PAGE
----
Apple’s new iPad Pro models also brought along a new accessory: the second-generation Apple Pencil 2. The updated digital stylus promises not only to address some of the ergonomic and design flaws of the original Apple Pencil, but dramatically improve on everyday usability, too – especially for the pro-artist users Apple is courting with its latest iPad Pro 12.9-inch and 11-inch. Read on for everything you should know.
Apple Pencil 2 answers most of the first-gen ergonomic complaints
The original Apple Pencil was clever, but there were a few design issues that increasingly made themselves known the longer people used the stylus. Apple’s streamlined design looked clean and crisp, for instance, but that circular barrel ignored a lesson most old-school pencils had figured out a long time ago. If you’re perfectly cylindrical, you’re going to roll.
The new Apple Pencil gets rid of the fully cylindrical shape, however, and as such is much less likely to roll away. That’s partly a side-effect of Apple’s other big ergonomic improvement, around how the new stylus charges. Gone is the mirth-inducing Lightning plug on the end, which forced you to leave the original Pencil protruding precariously from the end of your iPad Pro. You also had to make sure not to lose the little plastic cap for that Lightning plug while the Pencil was charging.
Instead, the new Apple Pencil charges wirelessly. It relies on a similar system to the Apple Watch – which means you won’t be able to put the stylus down on, say, a Qi phone charger and have it top up that way – clinging magnetically to the side of the iPad Pro and getting its power from there. That surprisingly tight magnetic grip also means your new Apple Pencil has a place to stow when you’re not using it, which addresses another common complaint.
Apple Pencil 2 is better integrated with iOS
Like the original stylus, the new Apple Pencil uses Bluetooth to communicate with the iPad Pro. However the integration between this second-generation Pencil and iOS is much cleaner.
When you’re charging, for example, an onscreen dialog pops up to show how much battery the new Apple Pencil has. That should make it much easier to keep track of. The fact that the stylus is always topping up its battery whenever it’s attached, though, makes running out of juice in the middle of an art session far less likely.
Even pairing is easier. That takes place automatically, whenever you magnetically attach the new Apple Pencil to the side of the iPad Pro. It means no more digging into the settings if you want to switch between tablets with the same stylus.
Apple Pencil 2 is an altogether smarter stylus
In stylus terms, the original Apple Pencil didn’t exactly go toe-to-toe with some of the other digital pens out there. While it supported pressure sensitivity and nib-tilt recognition, there were no extra controls and no eraser. That’s been changed, in part, with this second-generation Apple Pencil.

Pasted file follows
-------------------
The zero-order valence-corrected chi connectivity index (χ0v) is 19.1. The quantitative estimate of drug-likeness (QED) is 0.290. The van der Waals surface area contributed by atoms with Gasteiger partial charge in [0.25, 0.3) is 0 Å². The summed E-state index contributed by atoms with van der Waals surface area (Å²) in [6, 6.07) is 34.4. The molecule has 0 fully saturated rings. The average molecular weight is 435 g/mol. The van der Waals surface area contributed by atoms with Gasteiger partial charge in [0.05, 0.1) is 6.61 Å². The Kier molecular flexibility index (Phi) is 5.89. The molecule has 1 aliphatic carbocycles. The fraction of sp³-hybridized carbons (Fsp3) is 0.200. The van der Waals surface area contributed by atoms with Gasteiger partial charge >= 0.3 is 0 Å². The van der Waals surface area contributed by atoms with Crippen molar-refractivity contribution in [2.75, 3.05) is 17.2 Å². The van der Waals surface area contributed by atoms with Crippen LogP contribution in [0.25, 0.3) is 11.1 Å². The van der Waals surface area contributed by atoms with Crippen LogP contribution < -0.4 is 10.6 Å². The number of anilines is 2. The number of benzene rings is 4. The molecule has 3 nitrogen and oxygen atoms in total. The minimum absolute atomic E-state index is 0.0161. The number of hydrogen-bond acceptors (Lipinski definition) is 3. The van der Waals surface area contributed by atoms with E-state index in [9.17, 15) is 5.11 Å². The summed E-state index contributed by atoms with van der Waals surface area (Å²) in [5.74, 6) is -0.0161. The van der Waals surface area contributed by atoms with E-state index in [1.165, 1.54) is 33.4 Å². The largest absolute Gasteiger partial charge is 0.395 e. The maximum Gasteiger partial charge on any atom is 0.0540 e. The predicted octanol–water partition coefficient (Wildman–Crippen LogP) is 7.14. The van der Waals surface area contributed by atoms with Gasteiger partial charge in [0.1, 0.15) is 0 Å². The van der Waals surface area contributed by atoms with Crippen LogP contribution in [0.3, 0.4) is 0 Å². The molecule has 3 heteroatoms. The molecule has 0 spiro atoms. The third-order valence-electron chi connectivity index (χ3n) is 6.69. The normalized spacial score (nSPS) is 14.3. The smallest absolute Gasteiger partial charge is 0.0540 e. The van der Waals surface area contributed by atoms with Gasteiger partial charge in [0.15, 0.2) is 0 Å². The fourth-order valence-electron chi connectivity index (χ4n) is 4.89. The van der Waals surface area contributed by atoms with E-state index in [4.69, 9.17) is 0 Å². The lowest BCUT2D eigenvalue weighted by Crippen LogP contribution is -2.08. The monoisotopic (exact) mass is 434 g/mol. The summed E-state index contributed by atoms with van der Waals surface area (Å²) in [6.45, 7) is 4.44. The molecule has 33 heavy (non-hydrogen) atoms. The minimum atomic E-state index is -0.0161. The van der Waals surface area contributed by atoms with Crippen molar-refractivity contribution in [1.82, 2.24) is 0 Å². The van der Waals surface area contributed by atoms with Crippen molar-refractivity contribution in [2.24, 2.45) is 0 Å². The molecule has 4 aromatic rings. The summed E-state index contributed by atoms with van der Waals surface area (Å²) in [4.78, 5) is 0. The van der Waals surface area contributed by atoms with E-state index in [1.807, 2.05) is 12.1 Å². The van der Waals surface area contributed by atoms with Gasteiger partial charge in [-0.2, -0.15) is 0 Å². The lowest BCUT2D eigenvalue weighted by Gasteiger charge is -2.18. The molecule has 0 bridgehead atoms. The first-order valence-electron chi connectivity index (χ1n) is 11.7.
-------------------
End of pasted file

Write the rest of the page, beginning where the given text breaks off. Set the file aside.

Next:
Now, there’s a touch sensor integrated into the side of the barrel. You can use it to toggle between tools: in the Notes app, for instance, by default it will flip between pen and eraser features. However individual apps will be able to override those system settings, and offer custom features for the button, or even have it trigger a radial menu of shortcuts.
Tap the new Apple Pencil on the iPad Pro’s screen when the tablet isn’t on, meanwhile, and it’ll automatically open up Notes for a quick memo or sketch. Of course, you still get pressure and tilt tracking.
Apple Pencil 2 is not backward-compatible
There’s bad news for existing Apple Pencil owners. The first-generation stylus isn’t going to be compatible with the new iPad Pro models announced this week, it’s been confirmed. Similarly, the new Apple Pencil 2 won’t be compatible with the older tablets.
It means that, if you have an iPad Pro 12.9-inch 3rd generation, or an iPad Pro 11-inch, you’ll need to buy the upgraded stylus to work with it. If you have an iPad Pro 12.9-inch 1st or 2nd generation, an iPad Pro 10.5-inch, an iPad Pro 9.7-inch, or an iPad 6th generation, you’ll need the original stylus. That could well cause some confusion along the way.
Apple Pencil 2 is more expensive
Unfortunately, all that new functionality, more ergonomically polished design, and wireless charging comes at a price. The new Apple Pencil 2 will set you back $129, in comparison to the $99 of the original model (which, of course, remains on sale). However, Apple does have an offer to sweeten that a little.
It’s offering free Apple Pencil 2 engraving, allowing you to put a custom message on the side of the stylus. You only get sufficient characters for a short phrase, and the engraving is all ALL CAPS, but it’s the perfect way to add your name and thus make more clear whose Apple Pencil is whose.